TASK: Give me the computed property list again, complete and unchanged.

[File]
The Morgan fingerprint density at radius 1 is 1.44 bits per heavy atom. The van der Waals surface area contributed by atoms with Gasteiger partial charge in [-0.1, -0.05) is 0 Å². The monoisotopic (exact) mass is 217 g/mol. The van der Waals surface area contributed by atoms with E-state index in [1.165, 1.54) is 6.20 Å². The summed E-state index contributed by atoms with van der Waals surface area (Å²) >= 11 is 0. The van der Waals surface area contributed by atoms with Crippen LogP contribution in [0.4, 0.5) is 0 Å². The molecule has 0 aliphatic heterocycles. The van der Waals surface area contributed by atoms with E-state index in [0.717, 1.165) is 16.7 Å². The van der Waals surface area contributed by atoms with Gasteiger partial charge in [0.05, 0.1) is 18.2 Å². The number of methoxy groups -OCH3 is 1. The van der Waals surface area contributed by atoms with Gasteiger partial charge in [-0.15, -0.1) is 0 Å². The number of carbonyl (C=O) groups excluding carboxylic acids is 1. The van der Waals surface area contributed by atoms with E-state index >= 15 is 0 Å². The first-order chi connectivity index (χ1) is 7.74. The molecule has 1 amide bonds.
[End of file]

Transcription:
The Morgan fingerprint density at radius 1 is 1.44 bits per heavy atom. The van der Waals surface area contributed by atoms with Gasteiger partial charge in [-0.1, -0.05) is 0 Å². The monoisotopic (exact) mass is 217 g/mol. The van der Waals surface area contributed by atoms with E-state index in [1.165, 1.54) is 6.20 Å². The summed E-state index contributed by atoms with van der Waals surface area (Å²) >= 11 is 0. The van der Waals surface area contributed by atoms with Crippen LogP contribution in [0.4, 0.5) is 0 Å². The molecule has 0 aliphatic heterocycles. The van der Waals surface area contributed by atoms with E-state index in [0.717, 1.165) is 16.7 Å². The van der Waals surface area contributed by atoms with Gasteiger partial charge in [0.05, 0.1) is 18.2 Å². The number of methoxy groups -OCH3 is 1. The van der Waals surface area contributed by atoms with Gasteiger partial charge in [-0.15, -0.1) is 0 Å². The number of carbonyl (C=O) groups excluding carboxylic acids is 1. The van der Waals surface area contributed by atoms with E-state index >= 15 is 0 Å². The first-order chi connectivity index (χ1) is 7.74. The molecule has 1 amide bonds.